Conrad has a very complex way of writing that allows his imagery to work the way it does in setting the scene for the death of the helmsman. We see him slowly dying in the “pilot-house”. After being hit with the spear, he “fell to the ground hitting his head twice upon the wheel”. Conrad goes on to describe how the helmsman held the spear as it stuck out of his body while Marlow watched realizing that he was standing in a pool of the helmsman’s blood. The “lighting” in this scene is dark. The river they are traveling down has trees on either side that have many limbs and large leaves hanging down that shade the river very well. This allows for what appears to be a morbid, dark scene appropriate for the death of the helmsman. The setting of this scene, as before mentioned is the pilot-house of the boat they are traveling in. The setting shows that even in when he is in the place he knows best, because he drives the boat, he is still in danger.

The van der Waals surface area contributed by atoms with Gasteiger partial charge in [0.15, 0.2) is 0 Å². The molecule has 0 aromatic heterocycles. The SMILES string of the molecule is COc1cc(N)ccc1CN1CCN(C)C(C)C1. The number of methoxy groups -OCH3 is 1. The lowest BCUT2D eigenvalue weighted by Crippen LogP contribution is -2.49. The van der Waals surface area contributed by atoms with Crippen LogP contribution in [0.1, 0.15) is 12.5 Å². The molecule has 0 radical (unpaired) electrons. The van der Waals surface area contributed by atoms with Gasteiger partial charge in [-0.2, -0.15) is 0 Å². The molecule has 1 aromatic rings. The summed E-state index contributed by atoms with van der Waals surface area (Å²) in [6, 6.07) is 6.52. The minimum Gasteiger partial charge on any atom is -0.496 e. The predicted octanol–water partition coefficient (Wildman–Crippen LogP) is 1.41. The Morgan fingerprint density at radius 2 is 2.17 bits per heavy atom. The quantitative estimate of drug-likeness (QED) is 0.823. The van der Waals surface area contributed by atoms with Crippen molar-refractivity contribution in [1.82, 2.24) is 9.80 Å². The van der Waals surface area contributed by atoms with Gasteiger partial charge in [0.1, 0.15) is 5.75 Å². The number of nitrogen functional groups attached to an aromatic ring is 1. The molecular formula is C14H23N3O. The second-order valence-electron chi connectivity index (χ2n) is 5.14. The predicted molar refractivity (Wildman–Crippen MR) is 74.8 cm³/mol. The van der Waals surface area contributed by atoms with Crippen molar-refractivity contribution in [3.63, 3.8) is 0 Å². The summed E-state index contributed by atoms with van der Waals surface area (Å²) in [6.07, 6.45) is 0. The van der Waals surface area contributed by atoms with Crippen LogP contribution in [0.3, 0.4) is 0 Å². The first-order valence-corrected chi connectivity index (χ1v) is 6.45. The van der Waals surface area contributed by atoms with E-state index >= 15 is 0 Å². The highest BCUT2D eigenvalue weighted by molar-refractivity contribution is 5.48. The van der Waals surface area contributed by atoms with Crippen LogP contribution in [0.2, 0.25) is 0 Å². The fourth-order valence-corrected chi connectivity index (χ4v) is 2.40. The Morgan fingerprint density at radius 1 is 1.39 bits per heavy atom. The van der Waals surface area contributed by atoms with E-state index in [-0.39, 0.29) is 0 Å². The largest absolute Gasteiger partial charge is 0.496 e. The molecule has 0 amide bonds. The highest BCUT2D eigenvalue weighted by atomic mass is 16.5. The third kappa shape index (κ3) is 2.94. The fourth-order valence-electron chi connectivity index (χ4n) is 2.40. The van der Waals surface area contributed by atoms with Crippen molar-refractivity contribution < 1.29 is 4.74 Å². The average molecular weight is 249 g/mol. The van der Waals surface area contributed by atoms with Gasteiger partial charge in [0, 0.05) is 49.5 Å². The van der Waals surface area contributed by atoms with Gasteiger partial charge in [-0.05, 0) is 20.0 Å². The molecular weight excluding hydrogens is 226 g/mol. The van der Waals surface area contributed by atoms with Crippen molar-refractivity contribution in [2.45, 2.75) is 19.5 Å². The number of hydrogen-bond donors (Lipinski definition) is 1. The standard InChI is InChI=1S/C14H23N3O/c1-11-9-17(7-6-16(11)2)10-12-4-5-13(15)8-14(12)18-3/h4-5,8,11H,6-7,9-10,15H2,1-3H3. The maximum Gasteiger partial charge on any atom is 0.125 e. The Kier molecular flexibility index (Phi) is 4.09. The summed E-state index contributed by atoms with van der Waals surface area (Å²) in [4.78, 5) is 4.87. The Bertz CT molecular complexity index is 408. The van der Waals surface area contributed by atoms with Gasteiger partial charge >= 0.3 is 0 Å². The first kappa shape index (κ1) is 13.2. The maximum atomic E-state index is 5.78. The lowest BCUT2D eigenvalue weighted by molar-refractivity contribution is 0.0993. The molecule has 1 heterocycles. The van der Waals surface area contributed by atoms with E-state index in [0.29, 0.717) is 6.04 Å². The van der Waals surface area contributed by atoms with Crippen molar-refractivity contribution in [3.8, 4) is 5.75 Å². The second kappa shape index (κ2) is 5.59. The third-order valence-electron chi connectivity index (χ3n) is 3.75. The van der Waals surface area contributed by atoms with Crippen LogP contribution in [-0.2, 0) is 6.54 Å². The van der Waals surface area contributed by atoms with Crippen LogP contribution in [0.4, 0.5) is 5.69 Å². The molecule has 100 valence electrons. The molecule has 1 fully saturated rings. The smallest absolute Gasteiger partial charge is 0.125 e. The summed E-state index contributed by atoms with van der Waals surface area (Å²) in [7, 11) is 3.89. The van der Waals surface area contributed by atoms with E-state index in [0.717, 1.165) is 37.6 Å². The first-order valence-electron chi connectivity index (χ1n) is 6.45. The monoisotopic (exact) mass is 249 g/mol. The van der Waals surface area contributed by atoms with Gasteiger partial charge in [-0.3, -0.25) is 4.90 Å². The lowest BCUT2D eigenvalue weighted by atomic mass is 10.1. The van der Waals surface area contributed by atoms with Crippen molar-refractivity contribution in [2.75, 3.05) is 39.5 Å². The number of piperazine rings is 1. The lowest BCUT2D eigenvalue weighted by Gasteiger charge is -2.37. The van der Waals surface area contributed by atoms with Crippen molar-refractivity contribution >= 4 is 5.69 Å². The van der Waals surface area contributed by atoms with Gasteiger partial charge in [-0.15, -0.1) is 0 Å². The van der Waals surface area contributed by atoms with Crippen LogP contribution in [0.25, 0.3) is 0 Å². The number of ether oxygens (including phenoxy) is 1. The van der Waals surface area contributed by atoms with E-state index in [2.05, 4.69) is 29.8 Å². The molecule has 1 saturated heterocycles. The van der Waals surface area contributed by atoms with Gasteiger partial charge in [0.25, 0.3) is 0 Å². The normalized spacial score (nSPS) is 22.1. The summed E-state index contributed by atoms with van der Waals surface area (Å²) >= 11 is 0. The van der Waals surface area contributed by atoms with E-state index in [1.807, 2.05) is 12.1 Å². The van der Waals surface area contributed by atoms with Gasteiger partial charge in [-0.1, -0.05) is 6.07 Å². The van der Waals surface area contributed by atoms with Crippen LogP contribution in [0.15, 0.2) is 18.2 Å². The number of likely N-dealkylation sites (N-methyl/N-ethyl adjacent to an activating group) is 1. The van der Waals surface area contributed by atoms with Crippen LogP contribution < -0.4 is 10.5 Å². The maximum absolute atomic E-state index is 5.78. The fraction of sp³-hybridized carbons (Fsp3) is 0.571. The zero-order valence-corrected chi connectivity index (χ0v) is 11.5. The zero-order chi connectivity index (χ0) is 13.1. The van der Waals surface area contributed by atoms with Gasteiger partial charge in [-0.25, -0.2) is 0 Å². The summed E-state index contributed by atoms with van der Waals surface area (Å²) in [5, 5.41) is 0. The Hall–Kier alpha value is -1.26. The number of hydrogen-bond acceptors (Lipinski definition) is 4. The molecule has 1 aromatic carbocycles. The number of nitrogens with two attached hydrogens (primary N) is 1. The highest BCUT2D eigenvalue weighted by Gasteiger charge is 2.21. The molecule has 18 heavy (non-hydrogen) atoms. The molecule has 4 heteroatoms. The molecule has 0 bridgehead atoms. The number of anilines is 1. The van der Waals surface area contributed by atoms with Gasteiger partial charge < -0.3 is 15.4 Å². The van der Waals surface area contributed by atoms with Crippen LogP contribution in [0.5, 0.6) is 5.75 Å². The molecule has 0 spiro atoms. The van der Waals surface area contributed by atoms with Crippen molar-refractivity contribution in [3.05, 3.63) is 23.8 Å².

After the helmsman’s death, Marlow proceeds to take off his socks and shoes to rid himself of the blood that they are covered with. A day or so later, Marlow pushes the helmsman off into to the river so that...
... middle of paper ...
...e same tools though one had to create the image in the brain of his reader and the other showed to the viewer through the image on the screen. Chief and the helmsman were both killed by a spear, but in different spots on their boat. The helmsman died in a pool of blood, while Chief did not. Both bodies were taken by the river to a place unknown. Conrad and Coppola both symbolized the river as a greater power. This could suggest a power that should not be tampered with. Both men were very talented in their craft and portraying the scene in a way that sent chills down the reader’s, or viewer’s, spine. They both used the lighting and setting of the scene to create a dreary mood for Chief and the helmsman to die in. The symbolism of the river helps in the creation of this dreary mood.
Conrad, Joseph. Heart of Darkness. New York: Knopf, 1993. Print.
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